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Anjungan Bengkulu


As soon as visitors enter the Bengkulu Pavilion, they will see a replica of the Raflesia flower, the symbol and pride of the Bengkulu region as it is nowhere else to be found. Three traditional houses are on display at this pavilion; the Bengkulu nobility house (Rumah Gedang) and two types of commoners houses. All three houses on stilts are constructed on pillars, two meters high above the ground. The “Rumah Gedang” is larger than the commoners’ houses and decorated with carvings on the anterior and side section of the house.

The house is made of “Medang Kemuning” or “Surian Balam” wood which is soft but imperishable. The floor is made of board and the roof of thatch or shingles, whereas the house at the Bengkulu Pavilion has a tile roof. The roofed staircase is located in front of the house, always consisting of an uneven number of steps according to the traditional values. The house is divided into three rooms; the veranda (penigo), the middle part (penduhuak), and the inside room (pemenyep). There is also a kitchen and a place for dishwashing (garang).

The nobility house at this pavilion is used for a gallery to exhibit various interesting collections among others a wedding dais, a pair of traditional costumes from all the regencies/municipalities put in showcases, musical instruments, agricultural tools, snapshots of tourism sites and some visualization of traditional ceremonies. In the veranda, natural products such as pepper mineral products such as coal, gold and silver nuggets, wood and indigenous handicrafts are displayed. Souvenirs in the form of various handicrafts among others clamshell, wood and leather are sold here.

The traditional commoners’ house is built just as the original. One of the houses is even provided with a complete set offurniture. One can see clearly the compartmentation, there is a foyer, a middle room and a family bedroom. The Muslim’s worship set and a small table to place the Al-Quran found in one of the corner of the room, prove that the majority of Bengkulu community are Moslems. The other commoner house is used as the management office.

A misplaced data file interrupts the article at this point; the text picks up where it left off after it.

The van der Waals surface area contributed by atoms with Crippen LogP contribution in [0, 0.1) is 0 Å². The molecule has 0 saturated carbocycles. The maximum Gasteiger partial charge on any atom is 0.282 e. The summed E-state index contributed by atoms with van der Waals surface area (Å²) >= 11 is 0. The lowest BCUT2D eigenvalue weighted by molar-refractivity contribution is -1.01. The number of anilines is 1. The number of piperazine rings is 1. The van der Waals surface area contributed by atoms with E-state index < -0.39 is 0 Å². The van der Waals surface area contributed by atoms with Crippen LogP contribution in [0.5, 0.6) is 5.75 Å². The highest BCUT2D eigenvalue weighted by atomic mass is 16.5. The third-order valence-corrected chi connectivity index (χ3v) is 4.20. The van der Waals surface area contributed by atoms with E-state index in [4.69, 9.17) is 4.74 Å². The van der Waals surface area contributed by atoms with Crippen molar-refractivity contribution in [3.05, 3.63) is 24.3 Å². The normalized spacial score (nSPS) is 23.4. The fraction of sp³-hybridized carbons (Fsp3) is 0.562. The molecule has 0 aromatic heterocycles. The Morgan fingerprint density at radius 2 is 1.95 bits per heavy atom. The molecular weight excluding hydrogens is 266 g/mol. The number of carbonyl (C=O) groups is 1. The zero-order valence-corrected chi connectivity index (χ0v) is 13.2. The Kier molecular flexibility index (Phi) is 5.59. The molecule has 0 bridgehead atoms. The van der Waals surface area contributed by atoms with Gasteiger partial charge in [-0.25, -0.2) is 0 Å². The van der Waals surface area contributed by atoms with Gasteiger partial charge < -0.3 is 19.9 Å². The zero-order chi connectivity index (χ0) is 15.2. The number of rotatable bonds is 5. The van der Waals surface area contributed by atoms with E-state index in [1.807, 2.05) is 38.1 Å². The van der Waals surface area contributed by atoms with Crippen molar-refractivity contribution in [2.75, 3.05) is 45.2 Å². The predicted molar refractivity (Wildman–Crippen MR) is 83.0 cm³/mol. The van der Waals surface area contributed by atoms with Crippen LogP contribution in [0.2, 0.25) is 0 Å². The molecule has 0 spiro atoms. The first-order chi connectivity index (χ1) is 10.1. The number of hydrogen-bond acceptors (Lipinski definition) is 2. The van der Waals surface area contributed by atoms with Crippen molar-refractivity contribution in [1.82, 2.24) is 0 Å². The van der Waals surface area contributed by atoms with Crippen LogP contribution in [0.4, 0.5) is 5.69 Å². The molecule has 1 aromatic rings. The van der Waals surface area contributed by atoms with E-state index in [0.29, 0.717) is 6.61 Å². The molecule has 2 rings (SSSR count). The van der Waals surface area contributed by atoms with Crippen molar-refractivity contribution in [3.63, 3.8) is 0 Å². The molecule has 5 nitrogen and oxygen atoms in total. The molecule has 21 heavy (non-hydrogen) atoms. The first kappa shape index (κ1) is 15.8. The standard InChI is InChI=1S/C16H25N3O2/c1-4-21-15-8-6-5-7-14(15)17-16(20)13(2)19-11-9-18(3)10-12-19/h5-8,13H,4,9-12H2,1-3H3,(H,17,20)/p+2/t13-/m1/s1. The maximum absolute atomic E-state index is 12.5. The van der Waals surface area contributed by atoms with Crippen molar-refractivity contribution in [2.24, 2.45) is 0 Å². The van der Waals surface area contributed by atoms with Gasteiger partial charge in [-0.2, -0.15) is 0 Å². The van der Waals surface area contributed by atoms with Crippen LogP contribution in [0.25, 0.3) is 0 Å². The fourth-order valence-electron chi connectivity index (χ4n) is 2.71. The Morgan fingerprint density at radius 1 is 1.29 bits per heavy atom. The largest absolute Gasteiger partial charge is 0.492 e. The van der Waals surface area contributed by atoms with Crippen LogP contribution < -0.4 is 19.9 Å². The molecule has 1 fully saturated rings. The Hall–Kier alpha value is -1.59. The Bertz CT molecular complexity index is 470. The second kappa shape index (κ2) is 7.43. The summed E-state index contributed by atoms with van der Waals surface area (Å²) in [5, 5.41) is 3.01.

The traditional house like the one at the Bengkulu Pavilion is decorated with carvings of a stylish plant or animal design. The “Cebong Kewet” or “Tanjak Berkek” carving pattern for example, has the form of interweave, meaning an unbreakable arrangement; “sidingin”, carving in the form of heart, meaning that the difficulties in life should be faced cool headedly; “lengkenai naik” carving in the form of a climbing plant on the wall of the house or staircase meaning that there must be ornaments in life; the main are children and wealth that should always be in the house. And the sunflowers above the doors and the windows – symbolize the sun illuminating the entire world for its exixtence.

On certain occasions various traditional dances are performed such as the “Tombak Kerbau” (Watee Buffalo Pike), “Putri Gading Cempaka” (Ivory Magnolia Princess), “Sekapur Sirih” (Welcome dance) and “Kejli dance”. Originally, these dances were performed one whole week (7 days and 7 nights) uninterruptedly. Several traditional ceremonies are also performed e.g. celebrating the birth, wedding, death and “Tabot” ceremonies.

The Bengkulu Pavilion has been visited by the Papua Nugini Prime Minister and the Ukraine President. During their visit, a banyan tree was planted in the front yard of the “Rumah Gedang”.


Phone : 021 – 8562213 / 8519975   Fax : 021 - 8562207